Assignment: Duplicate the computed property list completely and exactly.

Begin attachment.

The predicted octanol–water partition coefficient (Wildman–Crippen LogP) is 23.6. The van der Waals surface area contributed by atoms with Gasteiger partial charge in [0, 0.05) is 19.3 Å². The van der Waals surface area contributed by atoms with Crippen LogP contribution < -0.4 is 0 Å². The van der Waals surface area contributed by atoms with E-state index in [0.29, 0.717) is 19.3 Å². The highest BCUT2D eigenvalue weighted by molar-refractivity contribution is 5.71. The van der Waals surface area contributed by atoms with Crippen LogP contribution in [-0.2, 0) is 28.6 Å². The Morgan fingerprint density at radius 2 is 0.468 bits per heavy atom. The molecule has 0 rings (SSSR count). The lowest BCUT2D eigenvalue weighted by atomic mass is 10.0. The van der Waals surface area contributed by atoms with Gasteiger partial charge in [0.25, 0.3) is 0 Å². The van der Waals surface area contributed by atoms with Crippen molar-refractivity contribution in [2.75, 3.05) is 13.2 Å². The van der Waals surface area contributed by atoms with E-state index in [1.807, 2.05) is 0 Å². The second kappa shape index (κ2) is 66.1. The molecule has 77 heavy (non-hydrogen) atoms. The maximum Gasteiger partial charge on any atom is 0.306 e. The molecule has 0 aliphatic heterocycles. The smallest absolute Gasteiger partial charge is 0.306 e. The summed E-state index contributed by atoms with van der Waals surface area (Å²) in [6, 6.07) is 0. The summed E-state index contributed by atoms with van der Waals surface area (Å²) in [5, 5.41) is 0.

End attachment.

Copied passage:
The predicted octanol–water partition coefficient (Wildman–Crippen LogP) is 23.6. The van der Waals surface area contributed by atoms with Gasteiger partial charge in [0, 0.05) is 19.3 Å². The van der Waals surface area contributed by atoms with Crippen LogP contribution < -0.4 is 0 Å². The van der Waals surface area contributed by atoms with E-state index in [0.29, 0.717) is 19.3 Å². The highest BCUT2D eigenvalue weighted by molar-refractivity contribution is 5.71. The van der Waals surface area contributed by atoms with Crippen LogP contribution in [-0.2, 0) is 28.6 Å². The Morgan fingerprint density at radius 2 is 0.468 bits per heavy atom. The molecule has 0 rings (SSSR count). The lowest BCUT2D eigenvalue weighted by atomic mass is 10.0. The van der Waals surface area contributed by atoms with Gasteiger partial charge in [0.25, 0.3) is 0 Å². The van der Waals surface area contributed by atoms with Crippen molar-refractivity contribution in [2.75, 3.05) is 13.2 Å². The van der Waals surface area contributed by atoms with E-state index in [1.807, 2.05) is 0 Å². The second kappa shape index (κ2) is 66.1. The molecule has 77 heavy (non-hydrogen) atoms. The maximum Gasteiger partial charge on any atom is 0.306 e. The molecule has 0 aliphatic heterocycles. The smallest absolute Gasteiger partial charge is 0.306 e. The summed E-state index contributed by atoms with van der Waals surface area (Å²) in [6, 6.07) is 0. The summed E-state index contributed by atoms with van der Waals surface area (Å²) in [5, 5.41) is 0.